• module
steal.steal-clone {function()}  

Steal-clone is a module that allows you to clone Steal's loader and provide module definitions that will be used when doing dynamic imports.



  1. moduleOverrides {Object}

    Module identifiers and definitions used to override modules of the same name. These definitions will be used when importing parent modules using the import statement of the returned loader.



The cloned loader.


If you have moduleA defined as:

import moduleB from 'moduleB';

export default function() {
  return 'moduleA ' + moduleB();

and moduleB defined as:

export default function() {
  return 'moduleB';

You can use clone to override the definition of moduleB that will be used from within moduleA:

import clone from 'steal-clone';

  'moduleB': {
    default: function() {
      return 'moduleBOverride';
.then(function(moduleA) {
  moduleA(); // moduleA moduleBOverride

Module Identifiers

The keys passed in the moduleOverrides object ("moduleB" in the example above) can be any valid module identifier. All of the module syntaxes supported by Steal are supported by steal-clone. If you're using ES6 modules, you can use the same value used in your import statement. Similarly, if you're using CommonJS, you can use the same value that you pass to 'require'.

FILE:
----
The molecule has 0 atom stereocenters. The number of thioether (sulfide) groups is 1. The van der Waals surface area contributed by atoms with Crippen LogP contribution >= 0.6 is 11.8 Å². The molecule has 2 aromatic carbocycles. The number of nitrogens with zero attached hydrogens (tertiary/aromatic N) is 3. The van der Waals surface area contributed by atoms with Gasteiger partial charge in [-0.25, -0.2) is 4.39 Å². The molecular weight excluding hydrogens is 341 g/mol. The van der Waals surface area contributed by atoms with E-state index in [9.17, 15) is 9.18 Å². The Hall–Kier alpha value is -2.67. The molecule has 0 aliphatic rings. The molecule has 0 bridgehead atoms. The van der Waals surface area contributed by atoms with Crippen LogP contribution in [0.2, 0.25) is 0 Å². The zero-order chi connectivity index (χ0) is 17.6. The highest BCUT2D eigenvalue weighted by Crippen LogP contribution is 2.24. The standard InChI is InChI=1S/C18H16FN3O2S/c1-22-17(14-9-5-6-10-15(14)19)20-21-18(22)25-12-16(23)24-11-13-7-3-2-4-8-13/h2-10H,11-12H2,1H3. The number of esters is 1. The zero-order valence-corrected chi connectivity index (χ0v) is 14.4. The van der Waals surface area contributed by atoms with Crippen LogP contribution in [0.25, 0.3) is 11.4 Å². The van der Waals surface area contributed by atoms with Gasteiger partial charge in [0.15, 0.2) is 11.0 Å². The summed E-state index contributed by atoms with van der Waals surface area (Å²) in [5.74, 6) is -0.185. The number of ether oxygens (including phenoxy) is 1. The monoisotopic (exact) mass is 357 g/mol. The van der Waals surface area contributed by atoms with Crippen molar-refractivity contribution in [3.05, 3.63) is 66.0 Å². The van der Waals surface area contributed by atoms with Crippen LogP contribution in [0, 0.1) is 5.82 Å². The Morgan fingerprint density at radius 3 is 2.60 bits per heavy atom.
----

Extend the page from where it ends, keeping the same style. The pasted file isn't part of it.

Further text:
You can also use relative paths to override modules based on where you are using steal-clone:

    './moduleB': ...

Module Definitions

The values passed in the moduleOverrides object define the exports for that module. In the above example, moduleB has a single default export.

If moduleB is defined like:

const name = 'moduleB';

export let getName = function() {
  return name;

export let getExcitedName = function() {
  return name + '!';

You can override both of the module's exports like this:

  'moduleB': {
    getName: function() {
      return 'moduleBOverride';
    getExcitedName: function() {
      return 'moduleBOverride!';

Dynamically imported modules

It's possible to provide overrides to modules that will be later dynamically imported. If you have a moduleC defined as:

import loader from '@loader';



You will be able to override the value of moduleB. Note that for this to work you must import @loader to use for dynamic loading instead of using steal.import. This is because @loader will refer to the cloned loader you created where as steal.loader always refers back to the global loader. Using @loader is always recommended anyways.

Use with npm

Steal-clone can be used to override dependencies from npm in the same way as any other module.

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